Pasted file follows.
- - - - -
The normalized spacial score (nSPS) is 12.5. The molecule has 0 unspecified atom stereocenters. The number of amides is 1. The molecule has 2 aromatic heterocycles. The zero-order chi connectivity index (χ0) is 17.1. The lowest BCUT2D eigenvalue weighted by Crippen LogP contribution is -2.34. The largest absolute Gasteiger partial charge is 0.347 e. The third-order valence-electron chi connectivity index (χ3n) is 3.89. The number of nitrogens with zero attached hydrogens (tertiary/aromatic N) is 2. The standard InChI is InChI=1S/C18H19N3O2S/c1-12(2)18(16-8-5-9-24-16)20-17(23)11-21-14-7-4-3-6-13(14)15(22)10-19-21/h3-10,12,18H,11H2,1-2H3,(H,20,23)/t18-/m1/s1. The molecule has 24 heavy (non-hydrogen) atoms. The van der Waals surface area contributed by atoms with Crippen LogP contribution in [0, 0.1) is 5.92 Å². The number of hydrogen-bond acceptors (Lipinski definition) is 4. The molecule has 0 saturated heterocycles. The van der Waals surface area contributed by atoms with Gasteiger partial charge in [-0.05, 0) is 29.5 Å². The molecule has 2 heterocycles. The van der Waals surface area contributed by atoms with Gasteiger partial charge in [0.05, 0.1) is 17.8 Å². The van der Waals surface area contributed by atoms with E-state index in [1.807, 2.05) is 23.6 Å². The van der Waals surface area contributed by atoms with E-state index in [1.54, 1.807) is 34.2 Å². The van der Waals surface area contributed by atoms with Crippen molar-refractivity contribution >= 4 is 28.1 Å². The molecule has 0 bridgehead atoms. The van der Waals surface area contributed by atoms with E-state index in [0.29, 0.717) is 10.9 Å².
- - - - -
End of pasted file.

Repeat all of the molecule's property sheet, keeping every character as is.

The normalized spacial score (nSPS) is 12.5. The molecule has 0 unspecified atom stereocenters. The number of amides is 1. The molecule has 2 aromatic heterocycles. The zero-order chi connectivity index (χ0) is 17.1. The lowest BCUT2D eigenvalue weighted by Crippen LogP contribution is -2.34. The largest absolute Gasteiger partial charge is 0.347 e. The third-order valence-electron chi connectivity index (χ3n) is 3.89. The number of nitrogens with zero attached hydrogens (tertiary/aromatic N) is 2. The standard InChI is InChI=1S/C18H19N3O2S/c1-12(2)18(16-8-5-9-24-16)20-17(23)11-21-14-7-4-3-6-13(14)15(22)10-19-21/h3-10,12,18H,11H2,1-2H3,(H,20,23)/t18-/m1/s1. The molecule has 24 heavy (non-hydrogen) atoms. The van der Waals surface area contributed by atoms with Crippen LogP contribution in [0, 0.1) is 5.92 Å². The number of hydrogen-bond acceptors (Lipinski definition) is 4. The molecule has 0 saturated heterocycles. The van der Waals surface area contributed by atoms with Gasteiger partial charge in [-0.05, 0) is 29.5 Å². The molecule has 2 heterocycles. The van der Waals surface area contributed by atoms with Gasteiger partial charge in [0.05, 0.1) is 17.8 Å². The van der Waals surface area contributed by atoms with E-state index in [1.807, 2.05) is 23.6 Å². The van der Waals surface area contributed by atoms with E-state index in [1.54, 1.807) is 34.2 Å². The van der Waals surface area contributed by atoms with Crippen molar-refractivity contribution >= 4 is 28.1 Å². The molecule has 0 bridgehead atoms. The van der Waals surface area contributed by atoms with E-state index in [0.29, 0.717) is 10.9 Å².